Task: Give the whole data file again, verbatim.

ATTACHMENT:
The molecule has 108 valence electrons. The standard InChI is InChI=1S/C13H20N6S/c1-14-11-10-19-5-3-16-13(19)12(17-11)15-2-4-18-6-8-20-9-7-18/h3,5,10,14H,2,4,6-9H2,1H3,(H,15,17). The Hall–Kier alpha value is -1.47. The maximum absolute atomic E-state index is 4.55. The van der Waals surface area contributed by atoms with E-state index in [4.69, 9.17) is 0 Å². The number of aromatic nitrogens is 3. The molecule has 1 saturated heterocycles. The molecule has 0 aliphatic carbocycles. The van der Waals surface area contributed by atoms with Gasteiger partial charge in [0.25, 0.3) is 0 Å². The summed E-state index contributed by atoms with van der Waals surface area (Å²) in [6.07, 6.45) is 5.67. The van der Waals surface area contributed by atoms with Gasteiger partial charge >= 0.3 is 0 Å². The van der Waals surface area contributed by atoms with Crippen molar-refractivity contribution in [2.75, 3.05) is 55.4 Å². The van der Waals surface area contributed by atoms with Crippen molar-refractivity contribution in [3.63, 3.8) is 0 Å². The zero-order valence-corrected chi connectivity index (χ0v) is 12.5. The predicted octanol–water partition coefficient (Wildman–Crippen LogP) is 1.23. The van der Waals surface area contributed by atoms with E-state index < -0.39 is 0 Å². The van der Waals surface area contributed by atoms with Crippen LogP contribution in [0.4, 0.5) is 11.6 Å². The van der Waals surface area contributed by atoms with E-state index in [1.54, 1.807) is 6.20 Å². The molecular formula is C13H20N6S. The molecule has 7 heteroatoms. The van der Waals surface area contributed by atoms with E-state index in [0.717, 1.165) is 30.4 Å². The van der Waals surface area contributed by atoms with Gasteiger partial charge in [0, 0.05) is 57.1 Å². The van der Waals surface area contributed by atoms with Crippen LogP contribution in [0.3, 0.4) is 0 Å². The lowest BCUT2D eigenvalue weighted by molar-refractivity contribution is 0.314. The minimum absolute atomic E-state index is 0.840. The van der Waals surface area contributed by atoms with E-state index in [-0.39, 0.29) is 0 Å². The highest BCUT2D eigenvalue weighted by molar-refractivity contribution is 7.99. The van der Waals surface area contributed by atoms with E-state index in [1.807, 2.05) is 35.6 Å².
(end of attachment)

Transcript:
The molecule has 108 valence electrons. The standard InChI is InChI=1S/C13H20N6S/c1-14-11-10-19-5-3-16-13(19)12(17-11)15-2-4-18-6-8-20-9-7-18/h3,5,10,14H,2,4,6-9H2,1H3,(H,15,17). The Hall–Kier alpha value is -1.47. The maximum absolute atomic E-state index is 4.55. The van der Waals surface area contributed by atoms with E-state index in [4.69, 9.17) is 0 Å². The number of aromatic nitrogens is 3. The molecule has 1 saturated heterocycles. The molecule has 0 aliphatic carbocycles. The van der Waals surface area contributed by atoms with Gasteiger partial charge in [0.25, 0.3) is 0 Å². The summed E-state index contributed by atoms with van der Waals surface area (Å²) in [6.07, 6.45) is 5.67. The van der Waals surface area contributed by atoms with Gasteiger partial charge >= 0.3 is 0 Å². The van der Waals surface area contributed by atoms with Crippen molar-refractivity contribution in [2.75, 3.05) is 55.4 Å². The van der Waals surface area contributed by atoms with Crippen molar-refractivity contribution in [3.63, 3.8) is 0 Å². The zero-order valence-corrected chi connectivity index (χ0v) is 12.5. The predicted octanol–water partition coefficient (Wildman–Crippen LogP) is 1.23. The van der Waals surface area contributed by atoms with E-state index < -0.39 is 0 Å². The van der Waals surface area contributed by atoms with Crippen LogP contribution in [0.4, 0.5) is 11.6 Å². The van der Waals surface area contributed by atoms with E-state index in [1.54, 1.807) is 6.20 Å². The molecular formula is C13H20N6S. The molecule has 7 heteroatoms. The van der Waals surface area contributed by atoms with E-state index in [0.717, 1.165) is 30.4 Å². The van der Waals surface area contributed by atoms with Gasteiger partial charge in [0, 0.05) is 57.1 Å². The van der Waals surface area contributed by atoms with Crippen LogP contribution in [0.3, 0.4) is 0 Å². The lowest BCUT2D eigenvalue weighted by molar-refractivity contribution is 0.314. The minimum absolute atomic E-state index is 0.840. The van der Waals surface area contributed by atoms with E-state index in [-0.39, 0.29) is 0 Å². The highest BCUT2D eigenvalue weighted by molar-refractivity contribution is 7.99. The van der Waals surface area contributed by atoms with E-state index in [1.807, 2.05) is 35.6 Å².